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The benefits of coffee …

Those that know me, know that I’m not a coffee drinker. I am, however, a fan of the ‘coffee catchup’ and good networking. It’s why I host the annual ‘coffee lucky dip’, pairing up people for random coffees across Australia.And for those seeking ideas on what to do next with their careers, networking is my key advice.

So, when Susan messaged me late last year to say “I’m on the hunt for something new (job wise)”, it’s no surprise that I recommended networking.

Now, I recommend this advice to a lot of people. But Susan took it on with gusto. Each week she met with a different person. I’d get messages every now and again about progress: “Bit of an update. Had a good chat to MF this morning. These coffees are a brilliant strategy!

I asked Susan to be my guest blogger this month to tell you the story. Read on …

There are, of course, many benefits to coffee. A morning kick start or warming your hands on a cold commute to work. Just the smell could is a benefit. (I have heard it said that no coffee tastes as good as it smells!). This year, I discovered an entirely new benefit of coffee thanks to Helga Svendsen.

Instead of a New Year’s Resolution, I started this year with a ‘word’: connect. My aim was to spend the year increasing my networks and making a conscious effort to stay in touch with people. It was a word that I would use to remind myself to reach out and re-engage. Admittedly I was also considering leaving my job as a consultant with a Big 4 firm – where I had safely been for the past 14 years. So ‘connect’ also felt like a word that represented getting in touch with what I wanted to do next.

As the poster child for networking, I reached out to Helga. I knew Helga would give me some advice on transitioning to a new role, helping me think broadly and on how to network. And here is where the coffee comes in.

Yes, over a coffee, Helga suggested a brilliantly simple approach – a coffee each week with a new connection. Through my various roles and consulting jobs, I had a contact list that was pretty long so I was nervous. It was daunting to call up someone to meet without a real ‘purpose’ – no agenda, no ‘outcome’, no obvious benefit for the person I was talking to.

Nevertheless, I took the first step. I arranged a coffee with a woman that I’d worked with professionally but didn’t know well personally. I was open about the fact that I was working on a ‘connect’ strategy and that she was my first victim. The response was incredibly positive. The coffee was great, the conversation was insightful but it led to nothing in particular. What it did show me was that (a) people don’t knock back a free coffee and (b) you don’t always need to have a “purpose” for a professional catch up. Feeling super charged (from the caffeine?) and positive, I reached out to a client who I had only met once, but saw again at a conference. This person worked in an area that interested me, so I sent him a LinkedIn request. It was promptly accepted. I then suggested a coffee catch up and again – got an immediate response of “Sure, I’d love that”. And so it went on.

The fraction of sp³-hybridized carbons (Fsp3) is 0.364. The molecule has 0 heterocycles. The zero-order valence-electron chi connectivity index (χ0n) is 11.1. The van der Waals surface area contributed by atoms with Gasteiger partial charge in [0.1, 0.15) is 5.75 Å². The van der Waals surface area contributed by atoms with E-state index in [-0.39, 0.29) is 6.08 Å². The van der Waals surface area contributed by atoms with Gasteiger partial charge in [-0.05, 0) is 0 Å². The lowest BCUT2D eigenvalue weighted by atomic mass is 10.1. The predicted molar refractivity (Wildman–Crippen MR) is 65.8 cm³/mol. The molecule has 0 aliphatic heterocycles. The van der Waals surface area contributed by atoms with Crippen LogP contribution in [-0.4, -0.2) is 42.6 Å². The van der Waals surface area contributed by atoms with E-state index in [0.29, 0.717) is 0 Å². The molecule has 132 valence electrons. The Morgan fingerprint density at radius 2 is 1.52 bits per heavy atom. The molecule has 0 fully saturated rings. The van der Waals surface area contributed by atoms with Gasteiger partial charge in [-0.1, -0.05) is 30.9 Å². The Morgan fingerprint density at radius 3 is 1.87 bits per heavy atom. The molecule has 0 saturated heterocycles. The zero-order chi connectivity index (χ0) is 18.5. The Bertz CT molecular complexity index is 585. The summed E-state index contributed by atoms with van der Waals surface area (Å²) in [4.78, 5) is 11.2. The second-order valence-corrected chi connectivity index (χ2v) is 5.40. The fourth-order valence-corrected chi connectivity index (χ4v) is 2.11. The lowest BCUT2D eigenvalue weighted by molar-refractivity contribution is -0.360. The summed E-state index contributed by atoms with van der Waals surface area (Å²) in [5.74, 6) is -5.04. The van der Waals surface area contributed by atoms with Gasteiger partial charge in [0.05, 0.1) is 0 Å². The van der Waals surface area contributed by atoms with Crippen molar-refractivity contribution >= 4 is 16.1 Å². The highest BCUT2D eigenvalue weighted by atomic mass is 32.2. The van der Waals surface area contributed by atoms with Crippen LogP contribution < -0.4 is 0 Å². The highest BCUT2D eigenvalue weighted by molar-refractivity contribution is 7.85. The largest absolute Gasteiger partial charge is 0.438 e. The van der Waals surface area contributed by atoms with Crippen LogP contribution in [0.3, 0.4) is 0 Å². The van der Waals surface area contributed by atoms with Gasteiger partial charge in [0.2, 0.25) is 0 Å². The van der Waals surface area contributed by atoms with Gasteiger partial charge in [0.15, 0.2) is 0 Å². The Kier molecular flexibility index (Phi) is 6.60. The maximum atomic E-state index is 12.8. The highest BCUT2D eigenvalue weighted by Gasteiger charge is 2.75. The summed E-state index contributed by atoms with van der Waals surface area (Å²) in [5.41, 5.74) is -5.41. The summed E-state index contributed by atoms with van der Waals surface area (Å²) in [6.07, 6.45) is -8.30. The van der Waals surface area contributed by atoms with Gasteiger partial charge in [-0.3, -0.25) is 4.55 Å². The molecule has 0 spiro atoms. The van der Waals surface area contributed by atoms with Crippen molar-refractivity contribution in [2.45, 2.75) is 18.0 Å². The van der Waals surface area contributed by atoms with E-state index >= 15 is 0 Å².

Perhaps unsurprisingly, while I was focusing on ‘connect’, the job opportunities opened up. After such a long time with the one “institution”, I had limited my view of my next step to moving to another big four. Coffee connections grew my confidence and the range of job opportunities! A recommendation led to a new connection, that led to a conversation, that led to an interview. Then another. Not every opportunity was right for me. But talking with a bigger group of people – all incredibly willing to engage – helped me to understand what I wanted. I broadened my mind, and considered career paths I had never even contemplated.

Six months later, I can report that I have left the comfort of my Big 4 firm. I am about to start a new role with an NFP in the Human Services sector – a sector I’m so excited to be moving into. My career options have opened up and I’m so much more aware of what I’m capable of and what I have to offer. I’ve got an amazing new network of colleagues and most importantly – coffee buddies. It’s not the caffeine that I’m addicted to, it’s the benefits of connecting over our very-Melbournian habit of a warm, fragrant coffee.

Guest Blogger
Susan Staples
Senior Project Manager, Disability Royal Commission at Scope (Aust).

 

Dakin Mayers
Dakin Mayers